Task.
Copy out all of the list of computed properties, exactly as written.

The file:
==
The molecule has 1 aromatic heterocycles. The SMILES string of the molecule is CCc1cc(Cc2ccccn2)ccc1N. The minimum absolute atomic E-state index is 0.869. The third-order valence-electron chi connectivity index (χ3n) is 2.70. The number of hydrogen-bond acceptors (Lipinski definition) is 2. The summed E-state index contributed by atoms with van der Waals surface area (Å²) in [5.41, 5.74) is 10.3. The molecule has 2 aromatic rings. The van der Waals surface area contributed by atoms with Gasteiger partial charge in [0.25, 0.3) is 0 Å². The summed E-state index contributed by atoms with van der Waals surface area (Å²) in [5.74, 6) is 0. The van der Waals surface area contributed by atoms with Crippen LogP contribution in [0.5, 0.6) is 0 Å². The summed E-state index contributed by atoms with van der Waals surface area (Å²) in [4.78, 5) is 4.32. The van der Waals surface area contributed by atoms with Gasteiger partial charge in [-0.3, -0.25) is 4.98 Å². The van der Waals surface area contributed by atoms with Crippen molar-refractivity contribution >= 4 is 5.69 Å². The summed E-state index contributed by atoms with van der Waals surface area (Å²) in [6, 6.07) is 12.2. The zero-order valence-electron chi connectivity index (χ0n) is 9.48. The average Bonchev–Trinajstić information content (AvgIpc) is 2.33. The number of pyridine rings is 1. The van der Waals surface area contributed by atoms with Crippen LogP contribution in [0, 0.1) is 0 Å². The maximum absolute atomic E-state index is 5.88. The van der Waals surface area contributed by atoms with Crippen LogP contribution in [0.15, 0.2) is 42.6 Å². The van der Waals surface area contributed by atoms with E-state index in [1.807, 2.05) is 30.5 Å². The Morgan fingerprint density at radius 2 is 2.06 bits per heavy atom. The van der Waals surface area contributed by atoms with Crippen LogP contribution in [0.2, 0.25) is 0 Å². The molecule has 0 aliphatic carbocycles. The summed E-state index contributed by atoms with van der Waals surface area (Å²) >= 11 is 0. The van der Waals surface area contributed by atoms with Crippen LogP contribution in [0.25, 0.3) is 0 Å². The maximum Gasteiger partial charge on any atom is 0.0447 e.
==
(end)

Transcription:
The molecule has 1 aromatic heterocycles. The SMILES string of the molecule is CCc1cc(Cc2ccccn2)ccc1N. The minimum absolute atomic E-state index is 0.869. The third-order valence-electron chi connectivity index (χ3n) is 2.70. The number of hydrogen-bond acceptors (Lipinski definition) is 2. The summed E-state index contributed by atoms with van der Waals surface area (Å²) in [5.41, 5.74) is 10.3. The molecule has 2 aromatic rings. The van der Waals surface area contributed by atoms with Gasteiger partial charge in [0.25, 0.3) is 0 Å². The summed E-state index contributed by atoms with van der Waals surface area (Å²) in [5.74, 6) is 0. The van der Waals surface area contributed by atoms with Crippen LogP contribution in [0.5, 0.6) is 0 Å². The summed E-state index contributed by atoms with van der Waals surface area (Å²) in [4.78, 5) is 4.32. The van der Waals surface area contributed by atoms with Gasteiger partial charge in [-0.3, -0.25) is 4.98 Å². The van der Waals surface area contributed by atoms with Crippen molar-refractivity contribution >= 4 is 5.69 Å². The summed E-state index contributed by atoms with van der Waals surface area (Å²) in [6, 6.07) is 12.2. The zero-order valence-electron chi connectivity index (χ0n) is 9.48. The average Bonchev–Trinajstić information content (AvgIpc) is 2.33. The number of pyridine rings is 1. The van der Waals surface area contributed by atoms with Crippen LogP contribution in [0, 0.1) is 0 Å². The maximum absolute atomic E-state index is 5.88. The van der Waals surface area contributed by atoms with Crippen LogP contribution in [0.15, 0.2) is 42.6 Å². The van der Waals surface area contributed by atoms with E-state index in [1.807, 2.05) is 30.5 Å². The Morgan fingerprint density at radius 2 is 2.06 bits per heavy atom. The van der Waals surface area contributed by atoms with Crippen LogP contribution in [0.2, 0.25) is 0 Å². The molecule has 0 aliphatic carbocycles. The summed E-state index contributed by atoms with van der Waals surface area (Å²) >= 11 is 0. The van der Waals surface area contributed by atoms with Crippen LogP contribution in [0.25, 0.3) is 0 Å². The maximum Gasteiger partial charge on any atom is 0.0447 e.